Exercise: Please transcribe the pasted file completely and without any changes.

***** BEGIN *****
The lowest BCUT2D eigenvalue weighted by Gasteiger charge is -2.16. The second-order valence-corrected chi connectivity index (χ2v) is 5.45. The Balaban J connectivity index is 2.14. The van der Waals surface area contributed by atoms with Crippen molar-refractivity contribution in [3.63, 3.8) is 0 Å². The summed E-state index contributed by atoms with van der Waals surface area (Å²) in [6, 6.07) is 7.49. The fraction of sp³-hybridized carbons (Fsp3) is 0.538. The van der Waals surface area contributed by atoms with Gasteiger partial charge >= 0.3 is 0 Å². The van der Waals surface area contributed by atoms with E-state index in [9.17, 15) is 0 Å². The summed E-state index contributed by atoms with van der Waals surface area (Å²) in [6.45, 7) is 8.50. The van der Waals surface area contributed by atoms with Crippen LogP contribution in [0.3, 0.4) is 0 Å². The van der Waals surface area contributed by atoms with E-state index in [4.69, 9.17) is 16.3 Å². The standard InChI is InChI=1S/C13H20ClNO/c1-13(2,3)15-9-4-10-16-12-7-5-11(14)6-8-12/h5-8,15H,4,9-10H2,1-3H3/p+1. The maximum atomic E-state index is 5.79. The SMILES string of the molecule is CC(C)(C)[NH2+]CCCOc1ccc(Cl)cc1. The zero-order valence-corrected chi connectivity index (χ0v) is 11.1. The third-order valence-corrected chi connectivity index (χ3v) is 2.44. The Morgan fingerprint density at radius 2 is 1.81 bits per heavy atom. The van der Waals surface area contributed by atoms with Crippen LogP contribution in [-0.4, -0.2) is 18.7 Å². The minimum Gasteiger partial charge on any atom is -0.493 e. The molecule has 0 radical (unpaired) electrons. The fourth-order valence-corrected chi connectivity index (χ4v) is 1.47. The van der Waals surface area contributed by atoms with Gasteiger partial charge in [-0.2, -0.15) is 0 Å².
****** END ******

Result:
The lowest BCUT2D eigenvalue weighted by Gasteiger charge is -2.16. The second-order valence-corrected chi connectivity index (χ2v) is 5.45. The Balaban J connectivity index is 2.14. The van der Waals surface area contributed by atoms with Crippen molar-refractivity contribution in [3.63, 3.8) is 0 Å². The summed E-state index contributed by atoms with van der Waals surface area (Å²) in [6, 6.07) is 7.49. The fraction of sp³-hybridized carbons (Fsp3) is 0.538. The van der Waals surface area contributed by atoms with Gasteiger partial charge >= 0.3 is 0 Å². The van der Waals surface area contributed by atoms with E-state index in [9.17, 15) is 0 Å². The summed E-state index contributed by atoms with van der Waals surface area (Å²) in [6.45, 7) is 8.50. The van der Waals surface area contributed by atoms with Crippen LogP contribution in [0.3, 0.4) is 0 Å². The van der Waals surface area contributed by atoms with E-state index in [4.69, 9.17) is 16.3 Å². The standard InChI is InChI=1S/C13H20ClNO/c1-13(2,3)15-9-4-10-16-12-7-5-11(14)6-8-12/h5-8,15H,4,9-10H2,1-3H3/p+1. The maximum atomic E-state index is 5.79. The SMILES string of the molecule is CC(C)(C)[NH2+]CCCOc1ccc(Cl)cc1. The zero-order valence-corrected chi connectivity index (χ0v) is 11.1. The third-order valence-corrected chi connectivity index (χ3v) is 2.44. The Morgan fingerprint density at radius 2 is 1.81 bits per heavy atom. The van der Waals surface area contributed by atoms with Crippen LogP contribution in [-0.4, -0.2) is 18.7 Å². The minimum Gasteiger partial charge on any atom is -0.493 e. The molecule has 0 radical (unpaired) electrons. The fourth-order valence-corrected chi connectivity index (χ4v) is 1.47. The van der Waals surface area contributed by atoms with Gasteiger partial charge in [-0.2, -0.15) is 0 Å².